Goin' to the movies. . .
1 month ago
Justice Stevens' idea has already been tried and it has failed. On September 9, 1789 the U.S. Senate debated the Second Amendment, then known as Article Five of the Bill of Rights. A motion was entered to add the phrase "for the common defence" after the words "bear arms". This motion was defeated on a voice vote. The Second Amendment was then sent to a conference committee to resolve differences with the House version, and the Second Amendment was sent to the states for ratification in the form we know it today. (Source: Senate Journal #1, page 77) If the Founders of this nation wanted the Second Amendment to be limited to the context of a militia, they had an excellent chance to do it then and it was rejected.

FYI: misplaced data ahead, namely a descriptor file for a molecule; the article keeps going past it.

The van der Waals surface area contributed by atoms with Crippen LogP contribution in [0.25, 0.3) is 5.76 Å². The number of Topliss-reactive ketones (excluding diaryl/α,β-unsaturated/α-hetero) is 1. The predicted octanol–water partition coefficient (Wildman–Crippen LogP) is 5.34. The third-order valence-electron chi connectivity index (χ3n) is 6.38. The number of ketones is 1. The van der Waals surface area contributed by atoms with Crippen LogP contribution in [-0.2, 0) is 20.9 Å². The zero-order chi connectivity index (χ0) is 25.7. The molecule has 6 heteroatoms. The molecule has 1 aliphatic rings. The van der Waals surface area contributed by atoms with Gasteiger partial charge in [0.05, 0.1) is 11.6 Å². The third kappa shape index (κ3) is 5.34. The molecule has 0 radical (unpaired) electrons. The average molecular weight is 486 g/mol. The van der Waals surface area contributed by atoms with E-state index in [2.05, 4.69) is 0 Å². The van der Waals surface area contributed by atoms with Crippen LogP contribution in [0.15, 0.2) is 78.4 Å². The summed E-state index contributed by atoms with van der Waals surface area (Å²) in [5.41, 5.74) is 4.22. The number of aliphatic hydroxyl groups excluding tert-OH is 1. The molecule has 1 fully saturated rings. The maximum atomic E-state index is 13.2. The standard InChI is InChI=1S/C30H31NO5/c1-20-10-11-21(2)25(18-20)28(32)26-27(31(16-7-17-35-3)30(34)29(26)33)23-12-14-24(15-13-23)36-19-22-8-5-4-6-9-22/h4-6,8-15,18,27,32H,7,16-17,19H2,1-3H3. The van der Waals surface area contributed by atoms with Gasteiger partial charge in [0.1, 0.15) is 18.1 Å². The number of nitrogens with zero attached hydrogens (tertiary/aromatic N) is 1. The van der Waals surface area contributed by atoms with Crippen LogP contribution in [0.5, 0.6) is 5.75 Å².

Harvard Law Professor Lawrence Tribe summed up the ambiguity nicely when he said (and I'm paraphrasing here) that the Founders wanted to guarantee that the Federal gov't would never try to disband the state militias, but they did so NOT by protecting the militias, but by protecting the rights of individual Americans to keep and bear arms.